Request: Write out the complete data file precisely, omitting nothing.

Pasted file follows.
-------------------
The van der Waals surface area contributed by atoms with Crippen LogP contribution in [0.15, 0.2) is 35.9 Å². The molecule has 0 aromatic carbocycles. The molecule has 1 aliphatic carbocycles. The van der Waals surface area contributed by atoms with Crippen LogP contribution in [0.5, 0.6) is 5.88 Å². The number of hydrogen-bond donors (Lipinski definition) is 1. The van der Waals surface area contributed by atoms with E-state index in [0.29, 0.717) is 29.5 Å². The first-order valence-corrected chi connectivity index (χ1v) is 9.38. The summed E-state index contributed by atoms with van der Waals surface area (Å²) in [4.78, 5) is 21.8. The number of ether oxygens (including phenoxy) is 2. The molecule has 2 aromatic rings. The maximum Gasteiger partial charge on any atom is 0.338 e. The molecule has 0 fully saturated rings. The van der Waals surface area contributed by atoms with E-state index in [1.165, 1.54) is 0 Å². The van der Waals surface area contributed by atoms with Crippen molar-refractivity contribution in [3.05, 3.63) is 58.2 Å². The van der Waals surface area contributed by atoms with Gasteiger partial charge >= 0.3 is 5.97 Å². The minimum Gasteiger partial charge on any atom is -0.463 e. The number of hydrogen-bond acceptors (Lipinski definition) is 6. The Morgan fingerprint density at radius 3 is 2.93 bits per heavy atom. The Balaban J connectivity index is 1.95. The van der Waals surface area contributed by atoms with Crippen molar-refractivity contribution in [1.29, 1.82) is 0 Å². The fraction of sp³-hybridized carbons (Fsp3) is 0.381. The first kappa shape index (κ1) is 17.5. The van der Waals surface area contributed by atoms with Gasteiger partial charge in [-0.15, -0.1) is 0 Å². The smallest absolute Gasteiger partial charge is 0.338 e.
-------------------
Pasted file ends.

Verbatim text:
The van der Waals surface area contributed by atoms with Crippen LogP contribution in [0.15, 0.2) is 35.9 Å². The molecule has 0 aromatic carbocycles. The molecule has 1 aliphatic carbocycles. The van der Waals surface area contributed by atoms with Crippen LogP contribution in [0.5, 0.6) is 5.88 Å². The number of hydrogen-bond donors (Lipinski definition) is 1. The van der Waals surface area contributed by atoms with E-state index in [0.29, 0.717) is 29.5 Å². The first-order valence-corrected chi connectivity index (χ1v) is 9.38. The summed E-state index contributed by atoms with van der Waals surface area (Å²) in [4.78, 5) is 21.8. The number of ether oxygens (including phenoxy) is 2. The molecule has 2 aromatic rings. The maximum Gasteiger partial charge on any atom is 0.338 e. The molecule has 0 fully saturated rings. The van der Waals surface area contributed by atoms with E-state index in [1.165, 1.54) is 0 Å². The van der Waals surface area contributed by atoms with Crippen molar-refractivity contribution in [3.05, 3.63) is 58.2 Å². The van der Waals surface area contributed by atoms with Gasteiger partial charge >= 0.3 is 5.97 Å². The minimum Gasteiger partial charge on any atom is -0.463 e. The number of hydrogen-bond acceptors (Lipinski definition) is 6. The Morgan fingerprint density at radius 3 is 2.93 bits per heavy atom. The Balaban J connectivity index is 1.95. The van der Waals surface area contributed by atoms with Crippen molar-refractivity contribution in [1.29, 1.82) is 0 Å². The fraction of sp³-hybridized carbons (Fsp3) is 0.381. The first kappa shape index (κ1) is 17.5. The van der Waals surface area contributed by atoms with Gasteiger partial charge in [-0.15, -0.1) is 0 Å². The smallest absolute Gasteiger partial charge is 0.338 e.